Breastfeeding beyond the big smoke: Who provides support for mothers in rural Western Australia?

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Abstract

Introduction:

Despite strong and growing evidence for the benefits of exclusive breastfeeding to 6 months of age, few infants in developed countries reach this milestone. Although breastfeeding practice and its determinants are well described for women in metropolitan areas, there is limited evidence for rural and regional areas of Australia. This paper describes the influence of advice and support on breastfeeding duration for women in rural areas of Western Australia in the first 6 months of their infants' lives.

Methods:

A cohort of 427 women and their infants were recruited from hospitals in regional Western Australia and followed up for a period of 12 months. Information about feeding methods was gathered in hospital and at a further seven follow-up contacts.

Results:

Women who had attended antenatal classes were less likely to have ceased exclusively breastfeeding before 6 months than those who had not attended classes (aHR: 0.61, 95% CI: 0.41–0.91). No significant associations were found between provision of information alone and duration of breastfeeding. Breastfeeding advice and support in the first 6 months was most commonly sought from Child Health Nurses, General Practitioners and friends.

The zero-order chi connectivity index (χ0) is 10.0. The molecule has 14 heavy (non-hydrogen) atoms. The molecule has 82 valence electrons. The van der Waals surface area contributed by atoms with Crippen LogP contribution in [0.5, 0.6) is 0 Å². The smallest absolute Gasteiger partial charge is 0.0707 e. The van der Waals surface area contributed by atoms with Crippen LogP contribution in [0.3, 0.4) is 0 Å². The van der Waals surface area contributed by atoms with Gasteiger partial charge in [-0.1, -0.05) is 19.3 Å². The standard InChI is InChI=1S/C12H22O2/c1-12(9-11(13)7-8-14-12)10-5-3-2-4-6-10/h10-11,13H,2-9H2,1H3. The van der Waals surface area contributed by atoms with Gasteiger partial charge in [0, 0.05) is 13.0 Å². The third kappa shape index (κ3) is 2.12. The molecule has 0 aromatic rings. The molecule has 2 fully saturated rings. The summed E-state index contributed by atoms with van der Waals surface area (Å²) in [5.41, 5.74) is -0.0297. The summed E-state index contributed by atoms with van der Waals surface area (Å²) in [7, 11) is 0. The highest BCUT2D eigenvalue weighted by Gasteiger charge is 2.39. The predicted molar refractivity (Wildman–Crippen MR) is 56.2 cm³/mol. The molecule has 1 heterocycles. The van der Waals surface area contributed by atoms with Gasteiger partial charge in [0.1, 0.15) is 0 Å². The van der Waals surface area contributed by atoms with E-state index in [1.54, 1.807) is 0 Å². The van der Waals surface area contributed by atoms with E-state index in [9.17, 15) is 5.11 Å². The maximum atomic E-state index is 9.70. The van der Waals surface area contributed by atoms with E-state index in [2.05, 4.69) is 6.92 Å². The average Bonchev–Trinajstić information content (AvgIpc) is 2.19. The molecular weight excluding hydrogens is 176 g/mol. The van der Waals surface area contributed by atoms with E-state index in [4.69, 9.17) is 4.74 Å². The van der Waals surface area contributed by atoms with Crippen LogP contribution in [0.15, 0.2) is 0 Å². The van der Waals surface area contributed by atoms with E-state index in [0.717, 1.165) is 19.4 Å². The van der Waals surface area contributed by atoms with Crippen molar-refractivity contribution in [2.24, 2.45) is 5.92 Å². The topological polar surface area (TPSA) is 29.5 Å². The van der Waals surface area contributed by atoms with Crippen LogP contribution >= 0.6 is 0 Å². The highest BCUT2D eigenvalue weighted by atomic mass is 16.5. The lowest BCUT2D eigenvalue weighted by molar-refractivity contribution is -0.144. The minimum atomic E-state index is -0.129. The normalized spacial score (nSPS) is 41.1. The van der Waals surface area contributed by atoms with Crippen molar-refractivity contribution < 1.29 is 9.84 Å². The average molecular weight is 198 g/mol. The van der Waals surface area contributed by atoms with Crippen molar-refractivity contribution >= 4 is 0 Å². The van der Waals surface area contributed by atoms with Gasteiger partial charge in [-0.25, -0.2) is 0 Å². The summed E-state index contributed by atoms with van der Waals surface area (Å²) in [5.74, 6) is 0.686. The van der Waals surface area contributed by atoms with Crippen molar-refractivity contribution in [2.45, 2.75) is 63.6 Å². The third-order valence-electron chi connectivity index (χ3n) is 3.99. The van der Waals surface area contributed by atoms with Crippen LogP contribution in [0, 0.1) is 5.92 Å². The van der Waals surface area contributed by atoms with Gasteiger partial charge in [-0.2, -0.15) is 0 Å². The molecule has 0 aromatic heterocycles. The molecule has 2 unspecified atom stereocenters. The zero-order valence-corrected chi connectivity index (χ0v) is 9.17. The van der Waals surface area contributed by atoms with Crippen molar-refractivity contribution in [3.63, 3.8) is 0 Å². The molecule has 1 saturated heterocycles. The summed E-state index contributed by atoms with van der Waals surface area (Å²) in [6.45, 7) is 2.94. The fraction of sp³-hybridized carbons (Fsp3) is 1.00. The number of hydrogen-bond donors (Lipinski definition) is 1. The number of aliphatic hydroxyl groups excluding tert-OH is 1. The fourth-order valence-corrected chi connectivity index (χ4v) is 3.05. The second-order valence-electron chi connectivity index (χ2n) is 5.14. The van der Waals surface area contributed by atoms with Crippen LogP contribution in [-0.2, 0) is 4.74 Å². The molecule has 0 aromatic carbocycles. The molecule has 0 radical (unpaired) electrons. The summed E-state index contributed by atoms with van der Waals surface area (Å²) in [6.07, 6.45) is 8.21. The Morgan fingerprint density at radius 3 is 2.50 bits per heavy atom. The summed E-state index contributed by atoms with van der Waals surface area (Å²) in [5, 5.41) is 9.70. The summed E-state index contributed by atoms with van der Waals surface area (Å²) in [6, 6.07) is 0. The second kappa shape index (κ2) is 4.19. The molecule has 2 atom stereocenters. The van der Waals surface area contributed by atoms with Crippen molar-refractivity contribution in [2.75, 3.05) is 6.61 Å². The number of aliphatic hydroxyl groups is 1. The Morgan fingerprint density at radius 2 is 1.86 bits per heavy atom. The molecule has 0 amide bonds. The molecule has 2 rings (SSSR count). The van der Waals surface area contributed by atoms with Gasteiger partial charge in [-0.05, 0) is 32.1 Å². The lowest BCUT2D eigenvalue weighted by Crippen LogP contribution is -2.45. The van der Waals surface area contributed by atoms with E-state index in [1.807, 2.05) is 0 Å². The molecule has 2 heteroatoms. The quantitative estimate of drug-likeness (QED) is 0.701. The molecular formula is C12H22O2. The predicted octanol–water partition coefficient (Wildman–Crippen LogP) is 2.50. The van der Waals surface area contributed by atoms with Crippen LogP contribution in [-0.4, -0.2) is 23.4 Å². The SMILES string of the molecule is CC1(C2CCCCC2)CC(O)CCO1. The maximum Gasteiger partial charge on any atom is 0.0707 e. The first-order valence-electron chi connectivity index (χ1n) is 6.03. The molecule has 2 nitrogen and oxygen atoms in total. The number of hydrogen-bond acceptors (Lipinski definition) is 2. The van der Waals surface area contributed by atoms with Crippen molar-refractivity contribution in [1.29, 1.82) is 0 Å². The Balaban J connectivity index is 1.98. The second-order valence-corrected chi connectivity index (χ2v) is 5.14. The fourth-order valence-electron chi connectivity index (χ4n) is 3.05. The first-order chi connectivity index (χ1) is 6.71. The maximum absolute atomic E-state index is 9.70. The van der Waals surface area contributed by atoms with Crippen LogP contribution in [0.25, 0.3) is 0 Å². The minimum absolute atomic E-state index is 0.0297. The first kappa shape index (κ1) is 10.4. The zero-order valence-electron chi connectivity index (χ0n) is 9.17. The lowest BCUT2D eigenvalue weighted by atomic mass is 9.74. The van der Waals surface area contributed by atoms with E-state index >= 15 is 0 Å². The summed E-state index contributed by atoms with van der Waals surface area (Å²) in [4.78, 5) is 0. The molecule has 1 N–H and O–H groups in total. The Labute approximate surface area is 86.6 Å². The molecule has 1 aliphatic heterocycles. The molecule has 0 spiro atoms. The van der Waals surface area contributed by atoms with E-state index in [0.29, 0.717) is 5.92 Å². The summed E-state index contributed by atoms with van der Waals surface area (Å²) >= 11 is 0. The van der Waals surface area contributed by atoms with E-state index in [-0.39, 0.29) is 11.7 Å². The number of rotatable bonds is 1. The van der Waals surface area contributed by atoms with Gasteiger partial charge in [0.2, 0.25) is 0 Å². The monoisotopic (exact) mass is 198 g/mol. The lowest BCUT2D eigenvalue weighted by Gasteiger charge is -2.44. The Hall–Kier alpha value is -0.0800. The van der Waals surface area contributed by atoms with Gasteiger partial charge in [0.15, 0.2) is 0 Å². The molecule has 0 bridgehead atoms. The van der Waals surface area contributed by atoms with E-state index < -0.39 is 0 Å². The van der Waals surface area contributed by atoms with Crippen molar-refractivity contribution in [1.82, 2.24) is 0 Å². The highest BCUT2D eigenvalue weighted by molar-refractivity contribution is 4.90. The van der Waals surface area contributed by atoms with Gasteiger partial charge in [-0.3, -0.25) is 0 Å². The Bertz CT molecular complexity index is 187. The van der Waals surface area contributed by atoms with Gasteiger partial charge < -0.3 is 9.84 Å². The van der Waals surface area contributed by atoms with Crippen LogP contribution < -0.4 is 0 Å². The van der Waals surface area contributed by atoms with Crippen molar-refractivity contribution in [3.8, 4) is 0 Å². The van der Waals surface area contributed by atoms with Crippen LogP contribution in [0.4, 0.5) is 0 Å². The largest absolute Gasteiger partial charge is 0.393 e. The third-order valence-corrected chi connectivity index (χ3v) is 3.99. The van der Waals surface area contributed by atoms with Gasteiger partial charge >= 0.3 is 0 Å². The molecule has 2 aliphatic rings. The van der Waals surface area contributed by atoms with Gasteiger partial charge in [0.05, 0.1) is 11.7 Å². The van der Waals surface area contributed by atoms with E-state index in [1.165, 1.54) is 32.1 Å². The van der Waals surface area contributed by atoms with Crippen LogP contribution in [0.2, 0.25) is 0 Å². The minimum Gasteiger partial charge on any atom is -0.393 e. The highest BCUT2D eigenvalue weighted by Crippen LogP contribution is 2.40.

Conclusions:

Antenatal group education is effective in supporting breastfeeding duration for rural women and should be a key priority for rural health service providers. Health professionals are common sources of breastfeeding support postnatally, however creating and maintaining positive and supportive social networks for mothers might also contribute to increasing the proportion of rural infants who meet the World Health Organization guidelines for exclusive breastfeeding.

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